• White was the promoter of a distincive feature of black baseball in Philadelphia: an all-day celebration of sport and fellowship which invariably ended with a banquet organized by Jake
  • When his best friend and partner Catto was assassinated in the lead-up to the 1870 elections, a grieving White stepped away from the game he loved but continued to serve his city for decades

Auction History

Cum Posey

  • Series: Diamond Heads '15
  • City: Homestead
  • Team: Grays (IND)
  • League: Independent
  • Hall: National Baseball Hall of Fame

Cumberland Willis Posey Jr, (1890-1946) was a brilliant, gifted and driven man, on the basketball court, the boxing ring, the diamond and the front office. He starred as Penn State’s first black hoops player, played at Pitt and Duquesne before founding his Black Five entry where the team won four straight Colored Basketball World Championships. He was an owner and columnist for the Pittsburgh Courier, managed a boxing team and, by the way, built the Homestead Grays into one of the dominant franchises in Negro League history. Posey wasn’t big (5’9” and 145 lbs) but he excelled at every sport he tried. Yet, it was as player/manager/executive of the Grays from 1911 to 1946 that Cum made an indelible mark on American sports. Eleven of the 18 Negro League-era players in the Hall of Fame when Posey was inducted had played for him at some point. He had an unerring eye for talent and recruited the best, even in the face of fierce competition.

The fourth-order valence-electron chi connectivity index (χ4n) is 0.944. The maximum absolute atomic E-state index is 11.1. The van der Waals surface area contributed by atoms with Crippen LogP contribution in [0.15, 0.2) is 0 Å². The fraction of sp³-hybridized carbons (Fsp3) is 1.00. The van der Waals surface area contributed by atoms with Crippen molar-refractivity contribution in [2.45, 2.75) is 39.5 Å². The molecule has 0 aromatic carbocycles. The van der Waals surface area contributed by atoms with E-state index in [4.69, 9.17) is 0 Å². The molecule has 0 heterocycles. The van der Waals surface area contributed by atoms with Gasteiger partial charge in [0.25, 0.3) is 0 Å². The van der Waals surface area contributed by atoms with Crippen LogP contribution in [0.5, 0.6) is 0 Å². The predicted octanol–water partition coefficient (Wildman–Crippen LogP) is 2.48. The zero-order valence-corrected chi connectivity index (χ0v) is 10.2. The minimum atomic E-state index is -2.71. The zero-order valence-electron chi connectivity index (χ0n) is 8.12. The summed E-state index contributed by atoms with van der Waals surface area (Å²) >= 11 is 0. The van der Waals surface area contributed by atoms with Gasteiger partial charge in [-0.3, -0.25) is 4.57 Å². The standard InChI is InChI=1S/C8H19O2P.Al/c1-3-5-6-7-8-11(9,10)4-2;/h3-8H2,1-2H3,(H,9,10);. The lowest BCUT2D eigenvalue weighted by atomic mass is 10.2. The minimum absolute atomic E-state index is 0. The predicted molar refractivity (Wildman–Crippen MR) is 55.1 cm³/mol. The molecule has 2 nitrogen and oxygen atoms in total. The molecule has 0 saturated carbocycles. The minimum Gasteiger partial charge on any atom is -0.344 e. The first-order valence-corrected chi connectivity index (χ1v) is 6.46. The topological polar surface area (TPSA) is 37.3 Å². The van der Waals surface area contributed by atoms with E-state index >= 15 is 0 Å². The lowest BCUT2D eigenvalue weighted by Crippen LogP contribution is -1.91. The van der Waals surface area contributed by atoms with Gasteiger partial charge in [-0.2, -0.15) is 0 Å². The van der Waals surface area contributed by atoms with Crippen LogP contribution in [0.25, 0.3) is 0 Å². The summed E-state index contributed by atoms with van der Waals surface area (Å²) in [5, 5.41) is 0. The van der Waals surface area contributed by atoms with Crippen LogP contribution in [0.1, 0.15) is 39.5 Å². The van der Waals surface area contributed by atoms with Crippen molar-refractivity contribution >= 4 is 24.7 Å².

• Posey’s Grays had been a force in Negro ball through the ‘20s and 30’s but never more so than during their unparalleled surge to nine straight league championships, a string that ended with this remarkable man’s untimely death from lung cancer on the very eve of Jackie Robinson’s matriculation
  • Elected to Hall of Fame: 2006

Auction History

Jose Mendez

  • Series: Diamond Heads '15
  • City: Havana
  • Team: Stars of Cuba
  • League: Independent
  • Hall: Cuban Baseball Hall of Fame, National Baseball Hall of Fame

Jose de la Caridad Mendez (1887-1928) visited America from his native Cuba in 1908 and demolished the ML Cincinnati Reds and minor league all-stars from Florida. He was unbeaten, untied, and unscored upon. He allowed but a single to Miller Huggins in the 9th inning of his first game on US soil, and hurled a no-hitter in Key West. Ira Thomas, catcher for the 2-time world champion Athletics, compared Mendez favorably to Walter Johnson and said “he is a remarkable pitcher, and if he were a white man would command a good position on any Major League club in the circuits.”

  • Became a star in the Negro Leagues, leading the KC Monarchs to pennants in ’23, ’24, and ‘25
  • The Cuban “Black Diamond’s” career spanned 1908-26
  • Elected to the Cuban Baseball Hall of Fame in its inaugural class: 1939
  • Elected to the National Baseball Hall of Fame: 2006

Auction History